A week ago, or so, I saw a post on Ta-Nehisi’s blog that I keep thinking about. He is reading Bloodlands: Europe Between Hitler and Stalin by Timothy Snyder and the book prompted him to make a series of posts, one of them – I think – is about accepting Evil. The post, Grappling With History’s Greatest Gangsters , is well worth reading (uh…if you are into thinking about good and evil):
How can men commit such acts? The question is not answered by empty invocations of “evil” or vague invocations of “sociopathy.” The question is not answered by memorializing victims (though this has its place) or the construction of national oaths (though that too might have its place.) On the contrary the question might best be answered, not by identifying with history greatest victims, but by identifying with its killers. This is in fact, as Snyder argues, the moral position: It is easy to sanctify policies or identities by the deaths of the victims. It is less appealing, but morally more urgent, to understand the actions of the perpetrators. The moral danger, after all, is never that one might become a victim but that one might be a perpetrator or a bystander.
I remember walking with Michele late in the afternoon, we were somewhere in the Colorado Plateau – probably in Escalante, but I am not sure – and we were walking up canyon, wandering is more accurate, soaking in the afternoon. Just below the rim of the canyon – about where you might put a picture rail if this was a hall rather than a 200 feet deep canyon – there was a line of mini caves, sort of like the mini-caves in the picture above.1 We watched a Raven flying along the edge of the rim and every once in a while the Raven would circle back to a mini-cave to check it out. It was warm with a slight breeze and the Raven was effortlessly, silently, gliding up canyon.
Ravens don’t get the credit they should, they lack the style of hawks, but they are graceful flyers when they want. This guy was beautiful and then we realized it he was checking out the Cliff Swallow nests in the mini-caves and eating their eggs when he found them. Both Michele and I instantly started feeling sorry for the Cliff Swallows. The eggs were their babies, their future and the Raven was just cruising along, like walking a buffet, eating their eggs.
Walking up canyon, we started talking about how easy it is to identify with the victims rather than the Raven. I think our country, and I suspect alot more countries, are like that. We remember the Alamo – well, the Texans do anyway – we celebrate Pearl Harbor not our victory at Midway. I know I feel that way when I read about pre-civil war slavery or the holocaust. Reading about what the Germans did, I retreat into How could those people do something so inhuman? it is incomprehensible, they are monsters.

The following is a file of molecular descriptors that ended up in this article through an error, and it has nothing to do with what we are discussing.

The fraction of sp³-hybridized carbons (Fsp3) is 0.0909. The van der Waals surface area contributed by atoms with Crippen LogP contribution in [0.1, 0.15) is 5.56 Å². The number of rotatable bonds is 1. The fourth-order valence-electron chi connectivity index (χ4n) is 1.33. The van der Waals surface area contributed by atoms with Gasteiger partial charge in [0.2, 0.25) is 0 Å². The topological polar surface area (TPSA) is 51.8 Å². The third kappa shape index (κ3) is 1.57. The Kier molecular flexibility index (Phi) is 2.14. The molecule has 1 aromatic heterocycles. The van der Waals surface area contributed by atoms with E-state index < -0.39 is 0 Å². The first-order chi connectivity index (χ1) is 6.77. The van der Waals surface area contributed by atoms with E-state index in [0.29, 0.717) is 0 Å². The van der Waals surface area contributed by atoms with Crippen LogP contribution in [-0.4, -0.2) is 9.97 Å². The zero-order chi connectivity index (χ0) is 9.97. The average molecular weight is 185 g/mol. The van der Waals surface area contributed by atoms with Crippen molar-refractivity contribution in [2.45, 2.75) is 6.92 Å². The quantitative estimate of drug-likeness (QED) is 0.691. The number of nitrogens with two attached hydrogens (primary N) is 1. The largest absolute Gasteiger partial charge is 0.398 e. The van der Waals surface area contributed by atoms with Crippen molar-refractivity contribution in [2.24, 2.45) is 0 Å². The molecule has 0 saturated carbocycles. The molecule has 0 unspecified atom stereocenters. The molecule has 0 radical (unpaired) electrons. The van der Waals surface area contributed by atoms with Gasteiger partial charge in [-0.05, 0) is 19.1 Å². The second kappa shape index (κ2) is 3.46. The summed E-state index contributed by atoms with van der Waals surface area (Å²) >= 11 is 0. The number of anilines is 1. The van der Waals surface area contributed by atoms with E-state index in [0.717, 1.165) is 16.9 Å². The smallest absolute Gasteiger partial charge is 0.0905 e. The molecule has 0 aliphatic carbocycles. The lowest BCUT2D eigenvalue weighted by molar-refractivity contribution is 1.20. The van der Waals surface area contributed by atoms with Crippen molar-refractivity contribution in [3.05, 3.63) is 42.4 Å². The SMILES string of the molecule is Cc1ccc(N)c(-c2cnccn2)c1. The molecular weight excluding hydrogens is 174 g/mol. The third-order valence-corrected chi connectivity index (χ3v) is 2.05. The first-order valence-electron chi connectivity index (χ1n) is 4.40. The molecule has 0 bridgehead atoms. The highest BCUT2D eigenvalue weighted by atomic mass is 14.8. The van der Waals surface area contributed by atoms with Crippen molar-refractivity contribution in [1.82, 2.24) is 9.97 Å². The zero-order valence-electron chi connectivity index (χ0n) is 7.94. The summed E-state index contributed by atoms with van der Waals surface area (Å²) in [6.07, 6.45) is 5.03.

It is hard to get past that – often very hard – but they are not monsters, they are people like us. I don’t say that lightly.
Our national narrative is that we are the good guys and we would never do anything like kill people wholesale, especially innocent people. But, we would and we have. During World war II, on 9–10 March 1945, we killed an estimated 88,000 to 100,000 civilians – and wounded another 40,000-125,000, depending on who is counting. We did this on purpose during a raid by 334 B-29s on Tokyo.The purpose of this raid was not to bomb airfields or munitions factories, it was to kill people. Because we were not doing enough damage to the Japanese homeland with conventional bombing, we had changed tactics to create more damage. First, we bombed Tokyo with high explosive bombs and then came back with incendiary bombs to create a firestorm. According to Robert McNamara, in The Fog of War, after the raid, General Curtis LaMay said It’s a good thing we are winning this war or we would be tried as war criminals.
In his book, War Time: Understanding and Behavior in the Second World War, Paul Fussell writes about an American platoon killing a group of unarmed Germans who were trying to surrender. But that wasn’t the part that shocked him later, what shocked him how much everybody enjoyed it and how it became a platoon joke to be used when they need cheering up.
Yes, these are wartime stories and war brutalizes everybody and it is easy to tell ourselves that our acts of inhumanity are different from, say, Amon Goeth the commandant of the Kraków-Płaszów concentration camp. That is the point, it is easy to make Goeth the other, incomprehensible, like Goeth made the Jewish people he killed the other. It is not a direction that makes us more human. I want to end with a poem – I remember it from a LP record of poetry my mother often played – that we have probably all heard and forgotten, it is by John Dunn: No man is an island, Entire of itself, Every man is a piece of the continent, A part of the main. If a clod be washed away by the sea, Europe is the less. As well as if a promontory were. As well as if a manor of thy friend’s Or of thine own were: Any man’s death diminishes me, Because I am involved in mankind, And therefore never send to know for whom the bell tolls; It tolls for thee.